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IT Burnout, Budget Cuts Concern Tech Leaders Heading into 2023

With nearly half of IT leaders saying their organization is cutting their 2023 budget, there is a fear that their staffs will be overworked and become burned out, a new report finds.

IT burnout concerns are growing as tech professionals confront demands for greater productivity and are faced with budget cuts, all against a backdrop of growing macroeconomic uncertainty.

These were among the results of a JetRockets survey of more than 450 individuals in CIO and CTO roles, which also revealed worries over low-code/no-code development initiatives.

Nearly four in 10 (39%) survey respondents said they are either feeling burnt out (22%) or worried that they don't have the resources and support needed to do their job (17%), even as 45% of tech leaders said their organization is cutting their 2023 budget.

To deal with dwindling resources, nearly two-thirds (63%) of IT leaders are turning to low-code/no-code development solutions, according to the JetRockets survey.

However, more than three-quarters (77%) of respondents said they are worried about employees without coding experience building applications this way.

IT Leaders Focusing on AI, Security

Use of artificial intelligence (AI) and machine learning (ML) technologies is also on the rise, with 63% of respondents currently using AI/ML for software testing, and another quarter who said they are considering using it.

Security is also a top concern for IT leaders, the report revealed, with data security worries, the expanded attack surfaces of organizations, and the growing successes of cyber-attackers adding an additional layer of stress.

"As consumers and business customers raise their expectations for privacy, these bad actors know that they can demand much higher ransoms from businesses determined to save their reputations," the report noted.

JetRockets co-founder and CEO Natalie Kaminski said companies are operating against a backdrop of economic uncertainty, as evident in the high percentage of tech leaders who are reporting that their budgets have been slashed.

"Because of this, these leaders who are already stretched thin will be required to do more with less, which is likely to further the burnout issues we are seeing," she said. "There's a good chance budget cuts will exacerbate the issue."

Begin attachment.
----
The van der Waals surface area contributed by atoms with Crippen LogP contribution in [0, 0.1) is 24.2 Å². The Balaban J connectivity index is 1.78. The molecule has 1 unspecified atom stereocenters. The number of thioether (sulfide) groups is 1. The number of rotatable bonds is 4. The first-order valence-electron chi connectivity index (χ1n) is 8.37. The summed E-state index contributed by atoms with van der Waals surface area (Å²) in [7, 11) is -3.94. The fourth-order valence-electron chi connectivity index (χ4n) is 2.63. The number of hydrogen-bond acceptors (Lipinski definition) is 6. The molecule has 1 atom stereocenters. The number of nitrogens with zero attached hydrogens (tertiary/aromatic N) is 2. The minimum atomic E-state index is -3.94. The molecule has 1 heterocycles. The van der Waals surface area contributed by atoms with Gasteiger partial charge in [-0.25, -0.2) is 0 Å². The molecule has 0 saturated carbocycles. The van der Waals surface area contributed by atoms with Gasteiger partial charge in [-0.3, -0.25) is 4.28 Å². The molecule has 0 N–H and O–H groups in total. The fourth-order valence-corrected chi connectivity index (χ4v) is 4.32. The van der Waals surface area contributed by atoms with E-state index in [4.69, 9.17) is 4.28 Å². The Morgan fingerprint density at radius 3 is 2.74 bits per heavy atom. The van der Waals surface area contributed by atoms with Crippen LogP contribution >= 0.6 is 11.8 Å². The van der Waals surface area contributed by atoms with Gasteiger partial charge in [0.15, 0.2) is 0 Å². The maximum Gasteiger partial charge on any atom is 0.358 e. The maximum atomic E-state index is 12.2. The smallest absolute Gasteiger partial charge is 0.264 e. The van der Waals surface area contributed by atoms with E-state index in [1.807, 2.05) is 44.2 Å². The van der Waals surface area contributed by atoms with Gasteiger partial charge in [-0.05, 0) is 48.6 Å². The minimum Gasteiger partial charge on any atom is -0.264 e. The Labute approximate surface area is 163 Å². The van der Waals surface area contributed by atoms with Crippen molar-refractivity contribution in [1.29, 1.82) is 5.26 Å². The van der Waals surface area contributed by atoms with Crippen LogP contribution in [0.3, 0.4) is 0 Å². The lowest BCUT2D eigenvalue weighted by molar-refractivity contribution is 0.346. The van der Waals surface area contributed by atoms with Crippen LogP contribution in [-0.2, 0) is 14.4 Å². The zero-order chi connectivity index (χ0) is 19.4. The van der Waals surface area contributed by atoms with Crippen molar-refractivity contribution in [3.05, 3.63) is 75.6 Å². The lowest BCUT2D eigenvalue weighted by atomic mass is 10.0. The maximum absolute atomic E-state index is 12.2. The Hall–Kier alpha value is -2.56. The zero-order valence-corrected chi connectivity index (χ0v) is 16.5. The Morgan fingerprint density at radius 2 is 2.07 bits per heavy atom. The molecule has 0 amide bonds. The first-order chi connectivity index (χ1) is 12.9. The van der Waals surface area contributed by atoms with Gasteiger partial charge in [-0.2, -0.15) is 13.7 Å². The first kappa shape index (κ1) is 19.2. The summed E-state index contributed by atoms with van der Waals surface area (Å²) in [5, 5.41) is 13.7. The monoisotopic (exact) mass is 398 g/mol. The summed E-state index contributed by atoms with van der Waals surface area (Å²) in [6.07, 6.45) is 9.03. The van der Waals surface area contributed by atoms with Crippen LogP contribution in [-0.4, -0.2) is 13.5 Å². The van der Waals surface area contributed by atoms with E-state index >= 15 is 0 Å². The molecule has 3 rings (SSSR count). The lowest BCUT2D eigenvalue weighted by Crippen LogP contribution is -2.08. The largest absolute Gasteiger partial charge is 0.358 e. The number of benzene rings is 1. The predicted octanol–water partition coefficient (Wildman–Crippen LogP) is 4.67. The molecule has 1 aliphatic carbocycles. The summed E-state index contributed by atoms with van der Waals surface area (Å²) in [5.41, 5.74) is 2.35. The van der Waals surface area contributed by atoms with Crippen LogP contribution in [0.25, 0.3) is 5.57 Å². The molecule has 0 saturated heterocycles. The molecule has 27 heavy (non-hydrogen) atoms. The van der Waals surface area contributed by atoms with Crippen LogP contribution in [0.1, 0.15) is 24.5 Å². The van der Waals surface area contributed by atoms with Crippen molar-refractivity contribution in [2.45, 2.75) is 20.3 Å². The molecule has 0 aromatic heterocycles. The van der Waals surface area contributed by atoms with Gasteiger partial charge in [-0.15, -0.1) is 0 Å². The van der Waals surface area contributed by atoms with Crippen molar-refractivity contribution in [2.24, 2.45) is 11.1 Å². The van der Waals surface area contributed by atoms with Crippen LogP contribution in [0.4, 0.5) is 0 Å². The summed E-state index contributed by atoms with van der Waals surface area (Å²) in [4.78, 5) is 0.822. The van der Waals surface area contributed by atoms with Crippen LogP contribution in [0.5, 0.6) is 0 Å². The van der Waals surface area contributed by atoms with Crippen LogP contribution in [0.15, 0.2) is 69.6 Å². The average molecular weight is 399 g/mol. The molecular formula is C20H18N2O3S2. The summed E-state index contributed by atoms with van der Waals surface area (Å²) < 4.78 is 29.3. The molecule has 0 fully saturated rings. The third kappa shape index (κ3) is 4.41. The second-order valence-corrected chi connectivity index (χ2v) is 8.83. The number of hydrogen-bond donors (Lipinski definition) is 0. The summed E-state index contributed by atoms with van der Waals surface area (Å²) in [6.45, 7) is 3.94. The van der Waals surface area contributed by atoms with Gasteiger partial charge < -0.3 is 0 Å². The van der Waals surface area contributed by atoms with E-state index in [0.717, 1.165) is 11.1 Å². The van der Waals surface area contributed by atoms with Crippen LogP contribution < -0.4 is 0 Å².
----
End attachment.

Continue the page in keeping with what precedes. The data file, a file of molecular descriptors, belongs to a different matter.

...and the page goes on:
Communication Is Key to Alleviating IT Burnout

However, cuts to spending are happening across the board and at almost every business in some form, Kaminski noted.

"This is why I believe communication and alignment amongst the C-suite is more critical than ever in getting tech leaders the resources and support they need, and thus alleviating some of the burnout and worry that exists," she explained.

To prevent IT burnout, Kaminski said strategy starts with communication amongst the C-suite.

"Leaders across organizations need to take the time to formulate a clear understanding of the situation their CIOs and CTOs are facing and use that to formulate reasonable goals," she said.

As the report found, there is a significant percentage of tech leaders who are worried that they do not have the support and resources needed to do their jobs.

"Transparent communications can go a long way in alleviating those worries and ensuring that leaders across the organization are aligned as they should be," Kaminski noted.

From her perspective, CIOs and CTOs must also ensure that they have the proper processes in place to attract and retain talent.

"The stronger their team is, the easier it will be for them to reach their goals and ensure the overall success of their organization," she said. "Today's CIOs and CTOs are already stretched thin."

Aside from ushering in critical digital transformations that enable their organization to operate more efficiently and effectively, CIOs and CTOs are also being brought into areas that have become increasingly important boardroom discussions, Kaminski said. 

The Fallout From Not Meeting Tech Leaders' Needs

The most concerning finding from the survey, she said, is the high incidence of burnout or worry that tech leaders don't have the support and resources needed to do their jobs.

"These roles are only increasing in importance as digitization continues to transform the business world," she explained. "Failing to meet their needs will almost definitely result in the company being left behind in this increasingly competitive landscape."

A recent Harvard Business Review Analytic Services study found as organizations race to transform their businesses digitally, IT complexity is increasing dramatically, requiring close alignment between IT investment and operations to ensure everything is protected and secure.

The JetRockets survey also follows an October report indicating technology leaders are increasingly dissatisfied with their role and their organization in the post-pandemic workforce, with around half ready to quit their current job without flexible work options or the ability to advance in their career.

About the author

Nathan Eddy headshotNathan Eddy is a freelance writer for ITPro Today. He has written for Popular Mechanics, Sales & Marketing Management Magazine, FierceMarkets, and CRN, among others. In 2012 he made his first documentary film, The Absent Column. He currently lives in Berlin.
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